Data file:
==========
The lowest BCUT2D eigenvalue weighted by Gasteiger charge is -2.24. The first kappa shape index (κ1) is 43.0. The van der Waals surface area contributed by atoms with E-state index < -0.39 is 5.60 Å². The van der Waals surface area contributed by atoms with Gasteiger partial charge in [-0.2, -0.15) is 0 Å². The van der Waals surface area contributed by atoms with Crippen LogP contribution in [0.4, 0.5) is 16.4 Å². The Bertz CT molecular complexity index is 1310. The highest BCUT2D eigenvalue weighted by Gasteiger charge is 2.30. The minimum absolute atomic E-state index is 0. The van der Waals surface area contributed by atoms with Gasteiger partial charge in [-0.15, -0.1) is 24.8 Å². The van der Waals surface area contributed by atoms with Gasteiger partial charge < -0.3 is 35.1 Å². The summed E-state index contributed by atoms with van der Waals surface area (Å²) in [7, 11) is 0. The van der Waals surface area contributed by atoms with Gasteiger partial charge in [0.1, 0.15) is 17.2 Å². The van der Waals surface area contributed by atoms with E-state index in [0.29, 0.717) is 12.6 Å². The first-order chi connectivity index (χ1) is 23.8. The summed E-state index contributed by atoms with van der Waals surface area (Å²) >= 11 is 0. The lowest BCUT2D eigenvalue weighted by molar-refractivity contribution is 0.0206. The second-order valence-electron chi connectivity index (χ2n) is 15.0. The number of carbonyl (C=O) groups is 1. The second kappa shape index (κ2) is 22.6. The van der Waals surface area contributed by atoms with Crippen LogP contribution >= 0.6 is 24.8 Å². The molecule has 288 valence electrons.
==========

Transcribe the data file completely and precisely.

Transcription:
The lowest BCUT2D eigenvalue weighted by Gasteiger charge is -2.24. The first kappa shape index (κ1) is 43.0. The van der Waals surface area contributed by atoms with E-state index < -0.39 is 5.60 Å². The van der Waals surface area contributed by atoms with Gasteiger partial charge in [-0.2, -0.15) is 0 Å². The van der Waals surface area contributed by atoms with Crippen LogP contribution in [0.4, 0.5) is 16.4 Å². The Bertz CT molecular complexity index is 1310. The highest BCUT2D eigenvalue weighted by Gasteiger charge is 2.30. The minimum absolute atomic E-state index is 0. The van der Waals surface area contributed by atoms with Gasteiger partial charge in [-0.15, -0.1) is 24.8 Å². The van der Waals surface area contributed by atoms with Gasteiger partial charge < -0.3 is 35.1 Å². The summed E-state index contributed by atoms with van der Waals surface area (Å²) in [7, 11) is 0. The van der Waals surface area contributed by atoms with Gasteiger partial charge in [0.1, 0.15) is 17.2 Å². The van der Waals surface area contributed by atoms with E-state index in [0.29, 0.717) is 12.6 Å². The first-order chi connectivity index (χ1) is 23.8. The summed E-state index contributed by atoms with van der Waals surface area (Å²) >= 11 is 0. The lowest BCUT2D eigenvalue weighted by molar-refractivity contribution is 0.0206. The second-order valence-electron chi connectivity index (χ2n) is 15.0. The number of carbonyl (C=O) groups is 1. The second kappa shape index (κ2) is 22.6. The van der Waals surface area contributed by atoms with Crippen LogP contribution >= 0.6 is 24.8 Å². The molecule has 288 valence electrons.